Transforming Tradition

This is not the traditional voice of leadership and it may be argued that the feminine voice is more likely to have risen into a position of leadership reflecting a more traditional perspective.  Women did, in fact, break into the ranks of leadership embracing management and leadership styles commonly thought to favor the accomplishment of organizational and/or institutional goals and objectives.

However, as organizational success became increasingly focused on consumers; and, as organizational efficiency became increasingly focused on employees, traditional structures began to soften and give way to more open management and leadership styles.  As these organizational models began to shift, a new generation ascended to transform feminine attributes into institutional advantages for leadership.

An interdisciplinary review of the literature pertaining to women, leadership, organization and theology supports the assumptions underlying my line of reasoning.  This research points to a shifting paradigm in world view that brings a concern for the authenticity of human experience into full consideration.

The behavioral sciences have produced several theories that expose particular ways of thinking inherent to women that reflect authentic human experience and express an ethic of care through moral agency for themselves, their families, communities, organizations, and religious institutions (Hill Collins 1991; Gilligan 1993; Miller-McLemore 1999) that differs from traditional ways of thinking and expression (Blum 1988).  These inherently feminine attributes have been transformed to leadership characteristics on the highest levels of leadership in organizational life (Daniels 1988; Book 2000; Thurman 2009).

Spiritually driven women are further known in the humanities of theology and religious studies to voice their experience and that of others to advocate for the greater good in an often critical voice (Cannon 1988; Riggs 1997; Ruether 1994) to the powers that be (Wink 1992) in biblical prophetic tradition (Ruether 1994) representing a call for social justice through a moral agency (Grant, 1989; Riggs 1997; McMickle 2006; Gottlieb 2003) that transforms social life (Quinn 1996; Chopra 2005); and, transcends religious preference among the daughters of Abraham (Feiler 2005; Peters 2004; Roof 1999).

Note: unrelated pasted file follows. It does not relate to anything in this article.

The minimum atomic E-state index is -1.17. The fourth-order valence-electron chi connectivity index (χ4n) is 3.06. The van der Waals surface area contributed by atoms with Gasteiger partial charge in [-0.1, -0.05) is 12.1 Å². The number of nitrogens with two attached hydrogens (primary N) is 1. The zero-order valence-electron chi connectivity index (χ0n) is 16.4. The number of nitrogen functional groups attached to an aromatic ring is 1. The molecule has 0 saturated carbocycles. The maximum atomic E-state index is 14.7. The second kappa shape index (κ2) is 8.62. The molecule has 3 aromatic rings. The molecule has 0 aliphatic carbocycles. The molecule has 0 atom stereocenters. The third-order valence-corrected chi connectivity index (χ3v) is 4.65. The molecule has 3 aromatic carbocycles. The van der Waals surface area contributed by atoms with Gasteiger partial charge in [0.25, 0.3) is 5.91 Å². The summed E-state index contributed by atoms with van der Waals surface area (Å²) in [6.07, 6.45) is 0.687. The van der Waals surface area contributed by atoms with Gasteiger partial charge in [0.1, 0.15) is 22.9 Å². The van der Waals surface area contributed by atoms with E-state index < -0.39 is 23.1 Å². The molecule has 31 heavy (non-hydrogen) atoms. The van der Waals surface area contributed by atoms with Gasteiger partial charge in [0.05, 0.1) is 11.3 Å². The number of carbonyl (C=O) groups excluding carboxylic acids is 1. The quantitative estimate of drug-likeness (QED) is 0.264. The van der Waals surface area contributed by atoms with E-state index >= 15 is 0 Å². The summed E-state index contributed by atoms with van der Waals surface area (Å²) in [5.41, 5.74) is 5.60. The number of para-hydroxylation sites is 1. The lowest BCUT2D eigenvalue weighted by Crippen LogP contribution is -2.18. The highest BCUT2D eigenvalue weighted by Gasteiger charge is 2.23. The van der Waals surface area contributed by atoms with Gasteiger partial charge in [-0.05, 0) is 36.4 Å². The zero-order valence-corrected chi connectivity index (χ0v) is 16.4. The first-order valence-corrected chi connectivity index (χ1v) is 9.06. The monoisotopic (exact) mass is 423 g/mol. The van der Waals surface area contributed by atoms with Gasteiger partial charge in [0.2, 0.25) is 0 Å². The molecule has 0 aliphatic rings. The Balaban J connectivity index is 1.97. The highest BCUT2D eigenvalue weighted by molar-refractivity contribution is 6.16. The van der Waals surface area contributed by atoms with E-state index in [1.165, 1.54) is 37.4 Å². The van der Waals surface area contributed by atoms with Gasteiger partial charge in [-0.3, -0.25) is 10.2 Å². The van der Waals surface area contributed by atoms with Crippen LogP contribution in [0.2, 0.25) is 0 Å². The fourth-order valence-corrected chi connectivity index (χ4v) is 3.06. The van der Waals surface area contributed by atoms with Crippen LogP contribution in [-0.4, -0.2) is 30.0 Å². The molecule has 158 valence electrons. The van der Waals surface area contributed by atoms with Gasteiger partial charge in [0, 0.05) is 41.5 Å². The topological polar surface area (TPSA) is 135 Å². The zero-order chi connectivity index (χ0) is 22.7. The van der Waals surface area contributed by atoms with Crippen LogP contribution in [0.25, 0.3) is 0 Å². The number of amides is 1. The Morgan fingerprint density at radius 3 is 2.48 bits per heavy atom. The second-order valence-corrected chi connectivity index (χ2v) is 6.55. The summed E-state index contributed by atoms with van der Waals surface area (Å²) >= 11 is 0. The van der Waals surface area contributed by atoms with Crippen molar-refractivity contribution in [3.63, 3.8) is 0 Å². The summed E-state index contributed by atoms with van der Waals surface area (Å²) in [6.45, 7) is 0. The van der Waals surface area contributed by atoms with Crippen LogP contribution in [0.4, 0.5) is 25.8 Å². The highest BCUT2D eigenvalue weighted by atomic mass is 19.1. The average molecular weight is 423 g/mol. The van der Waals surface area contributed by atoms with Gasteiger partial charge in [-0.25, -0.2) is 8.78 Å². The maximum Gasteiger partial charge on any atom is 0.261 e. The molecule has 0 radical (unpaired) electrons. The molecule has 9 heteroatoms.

The alignment of these largely baseline studies increases the likelihood that this research project will not only reflect what has been established by the literature, but will also contribute a better understanding of the prophetic voice of leadership  in social transformation.

I believe the outcomes of this exploration will unify previously established assertions, exposing a uniquely feminine prophetic voice.  I believe this voice promotes an ethic of care for social justice expressed in terms of a moral agency that transcends religious preference.

This type of research may as well have deeper implications pertaining to the role of the feminine prophetic voice in the creation of a new world view.  We may find the feminine voice in exegeses of a theological commentary that further demonstrates how this form of prophetic expression is as intentional a manifestation of peculiar voice in the mosaic of social life today, as it was in the days of old.

The prophetic voice is most powerful in its potential for social transformation.  The greater implication for this work then rests with the potential of the prophetic voice to induce a deep change toward the transformation of humanity: a human paradigm shift inspired by the creation of a new world view.  I believe that what makes any voice truly prophetic is its passion for the possibility of restoring the human spirit to the image of God.

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